Here are his eight suggestions for making the future of education more relevant and valuable to our technological and globalized world:
1. Homework during the day, lectures during the night. A world-lecturer shares their best talk in the evening, and you sit down with a face-to-face teacher during the day to process and ask questions about the information given.
2. Open book, open note, all the time. "There is zero value in memorizing anything ever again. Anything that is worth memorizing is worth looking up."
3. Access to any course, anywhere, any time you want to take it. "This notion that we have to do things in a certain order, which is based on physical location and chronology, makes no sense."
4. Precise, focused education instead of mass production. No more multiple choice exams. We would measure experience instead of test scores. This means the end of compliance as an outcome or goal.
5. Cooperation instead of isolation. Why do we do anything where we ask people to do it all by themselves, when we're always asking people work together and cooperate in the real world?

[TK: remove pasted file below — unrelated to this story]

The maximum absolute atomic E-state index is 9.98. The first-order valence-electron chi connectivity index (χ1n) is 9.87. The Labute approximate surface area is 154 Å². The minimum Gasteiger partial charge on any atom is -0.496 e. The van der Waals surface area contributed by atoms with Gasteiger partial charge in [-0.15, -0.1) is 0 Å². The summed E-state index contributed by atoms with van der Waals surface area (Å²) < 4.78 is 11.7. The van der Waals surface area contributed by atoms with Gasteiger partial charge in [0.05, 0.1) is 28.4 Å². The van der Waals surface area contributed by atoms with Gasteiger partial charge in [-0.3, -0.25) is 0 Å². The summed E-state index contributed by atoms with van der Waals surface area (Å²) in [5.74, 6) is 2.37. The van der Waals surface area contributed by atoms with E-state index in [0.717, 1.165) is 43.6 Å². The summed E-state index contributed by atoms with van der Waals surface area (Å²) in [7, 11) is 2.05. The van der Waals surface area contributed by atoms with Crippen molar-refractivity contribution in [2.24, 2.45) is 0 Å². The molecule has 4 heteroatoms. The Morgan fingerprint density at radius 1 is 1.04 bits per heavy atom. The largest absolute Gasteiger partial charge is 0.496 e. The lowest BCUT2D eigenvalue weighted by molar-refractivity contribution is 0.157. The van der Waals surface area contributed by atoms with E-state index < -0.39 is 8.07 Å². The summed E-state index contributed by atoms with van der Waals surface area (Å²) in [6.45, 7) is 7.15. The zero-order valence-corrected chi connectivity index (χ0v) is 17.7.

6. Teacher's role transforms into coach.
7. Lifelong learning with work happening earlier in your life.
8. The death of the "famous college." Not a good college; a famous one. It's become like an educational popularity contest or brand name, and this needs to end.
My initial thoughts from the perspective of youth ministry and discipleship:
I absolutely love #4-#7. Having a personalized discipleship program, where adults become the guides and advocates for young people (as opposed to Sunday school teachers or event coordinators), makes so much more sense to me in our mosaic-like world of nuance and wonder (#4, #6). One of my personal values is to be a lifelong learner (#7), and I believe growth best happens in the context and messiness of community (#5). Number 3 feels a bit humanistic and consumeristic to me, and #2 seems to negate the value of focusing and meditating on anything in order to memorize it, such as Scripture. While I understand that the "famous" college of #8 needs to disappear, many of these "famous" colleges are that way because...well...they've developed a reputation for being great at educating people.
What might be some of the implications for our youth ministries and discipleship methods if we embraced Godin's ideas?